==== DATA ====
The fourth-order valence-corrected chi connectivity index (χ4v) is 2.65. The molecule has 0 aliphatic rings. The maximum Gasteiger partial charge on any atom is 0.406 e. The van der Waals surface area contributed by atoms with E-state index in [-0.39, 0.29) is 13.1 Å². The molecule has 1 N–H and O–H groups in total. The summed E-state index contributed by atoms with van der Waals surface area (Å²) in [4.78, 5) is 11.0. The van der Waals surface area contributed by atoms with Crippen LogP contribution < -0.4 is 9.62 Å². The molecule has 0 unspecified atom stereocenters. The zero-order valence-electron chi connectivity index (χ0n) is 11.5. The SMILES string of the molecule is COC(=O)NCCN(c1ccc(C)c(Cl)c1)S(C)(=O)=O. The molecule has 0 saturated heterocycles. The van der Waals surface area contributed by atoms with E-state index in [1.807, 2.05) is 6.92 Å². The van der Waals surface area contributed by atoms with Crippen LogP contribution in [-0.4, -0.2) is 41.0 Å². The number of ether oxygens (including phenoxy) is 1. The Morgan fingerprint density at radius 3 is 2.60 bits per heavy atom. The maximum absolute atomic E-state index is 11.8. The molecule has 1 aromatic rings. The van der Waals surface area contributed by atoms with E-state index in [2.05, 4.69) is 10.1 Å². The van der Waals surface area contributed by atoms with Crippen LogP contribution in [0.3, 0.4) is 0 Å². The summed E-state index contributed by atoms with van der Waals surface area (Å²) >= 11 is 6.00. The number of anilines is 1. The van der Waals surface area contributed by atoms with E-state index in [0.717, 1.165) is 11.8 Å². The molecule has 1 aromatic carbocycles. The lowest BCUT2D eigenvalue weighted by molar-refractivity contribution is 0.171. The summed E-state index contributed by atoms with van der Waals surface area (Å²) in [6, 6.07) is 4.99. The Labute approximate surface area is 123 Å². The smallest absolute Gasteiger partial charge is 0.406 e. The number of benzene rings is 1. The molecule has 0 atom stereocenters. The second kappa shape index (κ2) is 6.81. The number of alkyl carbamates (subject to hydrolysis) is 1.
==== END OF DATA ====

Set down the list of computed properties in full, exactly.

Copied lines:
The fourth-order valence-corrected chi connectivity index (χ4v) is 2.65. The molecule has 0 aliphatic rings. The maximum Gasteiger partial charge on any atom is 0.406 e. The van der Waals surface area contributed by atoms with E-state index in [-0.39, 0.29) is 13.1 Å². The molecule has 1 N–H and O–H groups in total. The summed E-state index contributed by atoms with van der Waals surface area (Å²) in [4.78, 5) is 11.0. The van der Waals surface area contributed by atoms with Crippen LogP contribution < -0.4 is 9.62 Å². The molecule has 0 unspecified atom stereocenters. The zero-order valence-electron chi connectivity index (χ0n) is 11.5. The SMILES string of the molecule is COC(=O)NCCN(c1ccc(C)c(Cl)c1)S(C)(=O)=O. The molecule has 0 saturated heterocycles. The van der Waals surface area contributed by atoms with E-state index in [1.807, 2.05) is 6.92 Å². The van der Waals surface area contributed by atoms with Crippen LogP contribution in [-0.4, -0.2) is 41.0 Å². The number of ether oxygens (including phenoxy) is 1. The Morgan fingerprint density at radius 3 is 2.60 bits per heavy atom. The maximum absolute atomic E-state index is 11.8. The molecule has 1 aromatic rings. The van der Waals surface area contributed by atoms with E-state index in [2.05, 4.69) is 10.1 Å². The van der Waals surface area contributed by atoms with Crippen LogP contribution in [0.3, 0.4) is 0 Å². The summed E-state index contributed by atoms with van der Waals surface area (Å²) >= 11 is 6.00. The number of anilines is 1. The van der Waals surface area contributed by atoms with E-state index in [0.717, 1.165) is 11.8 Å². The molecule has 1 aromatic carbocycles. The lowest BCUT2D eigenvalue weighted by molar-refractivity contribution is 0.171. The summed E-state index contributed by atoms with van der Waals surface area (Å²) in [6, 6.07) is 4.99. The Labute approximate surface area is 123 Å². The smallest absolute Gasteiger partial charge is 0.406 e. The number of benzene rings is 1. The molecule has 0 atom stereocenters. The second kappa shape index (κ2) is 6.81. The number of alkyl carbamates (subject to hydrolysis) is 1.